Leaked iPhone 13 pictures show ultra-wide camera with diagonal lens, larger bump

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Newly leaked images of a device purported to be the iPhone 13 suggest it will have a larger camera bump with lenses laid out diagonally, allowing users to take better wide-angle and zoomed-in photos. 

Snapshots of dummy units of the phones were posted on Chinese social media site Weibo Wednesday.

One of the models, a non-Pro, had the much-discussed diagonal lens. Previous models have been arranged vertically. 

Other claims about the upcoming release, expected in the fall, include a slightly larger camera ‘bump,’ a 2.5x telephoto zoom, and an upgrade to the super wide-angle lens.

MacRumors reported the iPhone 13’s camera will have a f1.8 aperture, lower than the f2.4 on the iPhone 12. 

A lower aperture means more light enters, which creates dynamic photos and a nice depth of field. It’s also useful for shooting under lower light, like at night.

The improvement could come to all four rumored models, the site said, the iPhone 13, iPhone 13 Mini, iPhone 13 Pro and iPhone 13 Pro Max.

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Photos purported to be of dummy units of the upcoming iPhone 13 surfaced on Weibo this week. They indicate the camera will have a larger 'bump' and diagonal lens

Photos purported to be of dummy units of the upcoming iPhone 13 surfaced on Weibo this week. They indicate the camera will have a larger ‘bump’ and diagonal lens

According to Tom’s Guide, the lenses will also include automatic focus and sensor-shift optical image stabilization (OIS), which help counter shakiness. 

Sensor-shift OIS debuted with the iPhone 12 Pro Max’s telephoto lens, but with iPhone 13 Pro or Pro Max ‘the sensor shift OIS will be on both the wide and ultra-wide lenses,’ Tom’s Guide reported. ‘It’s uncertain if the same technology will touch the front-facing camera.’

As for that thicker bump, it ‘would allow the lenses to sit flush with the surface, rather than protruding out as they currently do,’ CNET reports

‘While this may be purely for aesthetic reasons it may be in part to allow for the wider aperture and sensor-shift stabilization that may be added.’

Tom’s Guide also referenced a portrait mode for video and an astrophotography mode for shooting the night sky.

A wider camera bump would allow for the wider aperture and sensor-shift stabilization expected to be part of the new release

A wider camera bump would allow for the wider aperture and sensor-shift stabilization expected to be part of the new release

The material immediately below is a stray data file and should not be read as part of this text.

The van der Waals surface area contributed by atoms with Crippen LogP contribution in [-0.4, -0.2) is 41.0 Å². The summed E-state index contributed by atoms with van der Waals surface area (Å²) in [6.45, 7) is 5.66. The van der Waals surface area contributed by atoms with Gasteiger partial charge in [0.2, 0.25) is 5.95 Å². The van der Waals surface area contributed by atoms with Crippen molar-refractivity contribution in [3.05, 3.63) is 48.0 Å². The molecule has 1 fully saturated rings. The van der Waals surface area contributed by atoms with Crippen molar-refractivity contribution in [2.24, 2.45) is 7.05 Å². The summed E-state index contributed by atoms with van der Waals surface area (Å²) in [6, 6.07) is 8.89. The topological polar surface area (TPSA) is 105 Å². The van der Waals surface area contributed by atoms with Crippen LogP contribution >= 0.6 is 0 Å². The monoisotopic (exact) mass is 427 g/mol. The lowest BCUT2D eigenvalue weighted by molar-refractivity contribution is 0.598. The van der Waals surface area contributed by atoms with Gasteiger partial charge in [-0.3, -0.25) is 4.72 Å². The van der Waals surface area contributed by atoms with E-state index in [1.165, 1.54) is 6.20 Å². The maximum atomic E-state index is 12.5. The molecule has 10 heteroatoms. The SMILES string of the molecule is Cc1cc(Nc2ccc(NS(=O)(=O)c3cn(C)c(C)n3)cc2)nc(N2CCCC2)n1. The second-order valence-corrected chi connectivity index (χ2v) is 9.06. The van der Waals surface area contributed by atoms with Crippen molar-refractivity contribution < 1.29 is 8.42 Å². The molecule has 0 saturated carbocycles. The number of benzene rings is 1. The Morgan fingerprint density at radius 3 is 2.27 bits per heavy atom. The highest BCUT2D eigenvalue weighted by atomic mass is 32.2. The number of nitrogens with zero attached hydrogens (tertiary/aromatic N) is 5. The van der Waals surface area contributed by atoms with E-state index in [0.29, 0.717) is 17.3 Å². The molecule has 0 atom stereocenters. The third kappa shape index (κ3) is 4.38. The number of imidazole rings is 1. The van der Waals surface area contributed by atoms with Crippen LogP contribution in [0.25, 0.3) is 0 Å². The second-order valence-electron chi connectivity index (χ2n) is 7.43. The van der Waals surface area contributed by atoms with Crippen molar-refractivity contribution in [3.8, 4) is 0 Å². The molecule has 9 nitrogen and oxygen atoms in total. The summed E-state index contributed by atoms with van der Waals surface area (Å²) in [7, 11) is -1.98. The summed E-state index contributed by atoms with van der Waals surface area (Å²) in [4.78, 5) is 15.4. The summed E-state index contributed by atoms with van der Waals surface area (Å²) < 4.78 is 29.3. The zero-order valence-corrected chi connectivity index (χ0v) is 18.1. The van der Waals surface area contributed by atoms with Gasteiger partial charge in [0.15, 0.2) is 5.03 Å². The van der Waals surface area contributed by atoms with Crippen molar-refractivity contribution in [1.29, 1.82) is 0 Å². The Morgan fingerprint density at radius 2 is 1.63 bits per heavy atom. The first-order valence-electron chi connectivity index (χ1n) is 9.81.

The next iPhone will allegedly have a lower aperture, which allows more light to enter— good for creating a nice depth of field and shooting under lower light. Pictured: A purported iPhone 13 Mini prototype

The next iPhone will allegedly have a lower aperture, which allows more light to enter— good for creating a nice depth of field and shooting under lower light. Pictured: A purported iPhone 13 Mini prototype

Of course, since Apple hasn’t officially shared any specs, everything about the iPhone 13 is pure speculation—even its name: a survey conducted by the used-phone site SellCell found that almost 75 percent of respondents thought Apple would avoid labeling its next-gen smartphone with the number ’13,’ considered unlucky in some cultures.  

Nearly one in five (18.3 percent) said they’d refuse to buy anything called the ‘iPhone 13’ because of the superstition.

In a January segment, Front Page Tech host Jon Prosser claimed he was told ‘it was probably going to be called the iPhone 12s,’ Cult of Mac reported.

Apple did follow up the iPhone 4 with the 4s, and the same with the iPhone 5 and 6, but it’s largely avoided the convention since then.

The dummy unit shows a smaller notch on the iPhone 13. Other rumors include an astrophotography mode for shooting the night sky

The dummy unit shows a smaller notch on the iPhone 13. Other rumors include an astrophotography mode for shooting the night sky

‘I was also told that we probably won’t ever get an iPhone 13,’ said Prosser.

As Cult of Mac points out, Apple did launch iOS 13 in 2019. And 13 is only bad luck in the West—in China, it denotes good fortune because it means ‘assured growth’ or ‘definitely vibrant.’   

Meanwhile the number 4 is considered terribly unlucky in China because it sounds like the word for ‘death,’ and Apple still rolled out the iPhone 4. 



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